Murphy’s goal has turned out to be much more difficult to reach than he anticipated. The group’s first 20-second puppet simulation took eight straight days to complete, and it took a year of algorithm development to get that down to less than a minute. The coding for the hand simulation took a year and half. “This project has gotten stuck many times,” Murphey says, laughing. “That’s why we’ve learned a lot from it.”

Along the way Murphey has met with puppeteers to ask them what they think about when they perform. It turns out they do three related things: they imitate human motions, simplify the movements needed to create those motions, then exaggerate the motions for display on stage. Replicating that process with robots turns out to be a little more challenging. A motion as simple as waving a hand requires movement at both the shoulder and the elbow, making it difficult to seem natural.

In the course of its research, Murphey’s team has worked with the Walt Disney Company, which partially funds the project and is interested in creating autonomous puppets for its theme parks. The group also works with Elizabeth Jochum, a graduate theater student at the University of Colorado at Boulder, who created the puppets for the team’s first puppet show: a version of Ovid’s Pygmalion, in which a sculptor falls in love with his creation. The group also worked with Egerstedt at Georgia Tech and used motion-capture suits to record dancers performing the show; it will use that data to create the numerical model of how the puppets will perform.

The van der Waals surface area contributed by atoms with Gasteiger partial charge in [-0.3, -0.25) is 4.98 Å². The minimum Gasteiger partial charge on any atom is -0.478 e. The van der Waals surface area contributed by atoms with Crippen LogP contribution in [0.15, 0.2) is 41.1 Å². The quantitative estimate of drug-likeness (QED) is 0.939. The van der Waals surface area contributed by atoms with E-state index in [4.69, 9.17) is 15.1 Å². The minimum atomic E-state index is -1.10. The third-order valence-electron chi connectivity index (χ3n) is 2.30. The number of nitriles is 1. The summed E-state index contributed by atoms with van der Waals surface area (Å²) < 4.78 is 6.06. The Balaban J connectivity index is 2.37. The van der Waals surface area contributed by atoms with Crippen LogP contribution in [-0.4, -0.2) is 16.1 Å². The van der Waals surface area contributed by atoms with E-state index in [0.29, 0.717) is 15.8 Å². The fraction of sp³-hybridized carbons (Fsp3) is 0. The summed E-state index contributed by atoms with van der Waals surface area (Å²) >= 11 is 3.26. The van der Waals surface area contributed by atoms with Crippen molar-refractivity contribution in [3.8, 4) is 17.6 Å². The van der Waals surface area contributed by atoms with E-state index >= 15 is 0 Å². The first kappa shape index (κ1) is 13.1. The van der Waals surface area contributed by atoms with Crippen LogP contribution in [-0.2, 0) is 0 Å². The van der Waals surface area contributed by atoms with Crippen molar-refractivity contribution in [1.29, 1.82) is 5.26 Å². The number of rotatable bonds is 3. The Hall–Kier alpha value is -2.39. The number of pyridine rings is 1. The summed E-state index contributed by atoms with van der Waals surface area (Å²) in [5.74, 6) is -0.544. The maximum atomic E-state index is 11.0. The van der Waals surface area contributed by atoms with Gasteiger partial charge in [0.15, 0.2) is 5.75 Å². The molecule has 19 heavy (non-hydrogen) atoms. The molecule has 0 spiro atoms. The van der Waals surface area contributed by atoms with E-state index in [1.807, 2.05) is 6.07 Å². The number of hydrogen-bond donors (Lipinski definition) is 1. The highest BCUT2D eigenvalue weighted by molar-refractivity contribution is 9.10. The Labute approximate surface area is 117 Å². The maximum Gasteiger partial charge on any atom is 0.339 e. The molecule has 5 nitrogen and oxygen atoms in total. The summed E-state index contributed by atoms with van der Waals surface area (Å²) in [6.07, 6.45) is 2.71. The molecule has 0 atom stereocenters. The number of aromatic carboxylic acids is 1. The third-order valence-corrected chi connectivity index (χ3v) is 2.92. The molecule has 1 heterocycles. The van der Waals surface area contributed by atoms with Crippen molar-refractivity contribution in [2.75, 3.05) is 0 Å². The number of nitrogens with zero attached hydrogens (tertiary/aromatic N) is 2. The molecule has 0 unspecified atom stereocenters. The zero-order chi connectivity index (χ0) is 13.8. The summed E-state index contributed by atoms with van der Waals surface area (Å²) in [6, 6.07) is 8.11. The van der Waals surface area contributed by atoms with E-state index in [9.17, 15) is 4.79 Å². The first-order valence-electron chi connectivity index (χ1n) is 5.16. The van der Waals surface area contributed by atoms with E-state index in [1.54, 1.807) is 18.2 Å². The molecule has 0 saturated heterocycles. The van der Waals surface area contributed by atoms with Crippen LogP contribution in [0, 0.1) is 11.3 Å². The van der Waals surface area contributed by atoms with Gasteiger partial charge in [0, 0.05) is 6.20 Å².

In his lab in the basement of the Technological Institute, Murphey and his team have created a makeshift stage where puppets are strung by wires to tiny cars that control the wires while rolling around on a ceiling. The puppets move and wave according to motions made offstage by students using remotes from Nintendo’s Wii gaming system. Murphey hopes to stage a human-controlled puppet show later this year, but the ultimate goal is making the performance completely autonomous. Murphey estimates that is still far off but credits his successes along the way to his collaborations at McCormick.
“The robotics group here is amazing,” he says. “We have some of the best people in the country, each doing very different work. For me, the huge motivation in coming here was this diversity of faculty with whom I can collaborate and with whom my graduate students can commingle. I think that’s really valuable.”

Nature as inspiration

A neuroscientist and engineer by training, Malcolm MacIver, associate professor of biomedical and mechanical engineering, studies the black ghost knifefish, which lurks in the rivers of the Amazon basin. The fish is special: it hunts for prey using a weak electric field around its entire body, and it swims both forward and backward using a ribbon-like fin on the underside of its body. These qualities make the fish an excellent means to understand how a nervous system implements sensing and movement.

The sensory capabilities and agility of the knifefish also make it an intriguing model for specialized underwater technologies, such as plugging a leaking oil pipe or monitoring oceanic environments like fragile coral reefs. A particularly surprising movement of the fish came to MacIver’s attention when one of his graduate students noticed the fish suddenly moving vertically in the water. How could it do that? And how could they create a robot that could do that, as well? Further observations and computer simulations revealed that when the fish moved vertically, it did so by creating a downspout of fluid by  rippling its fin in a special way. The downspout of fluid causes a reaction force to push the fish up, allowing it to move in a purely vertical way.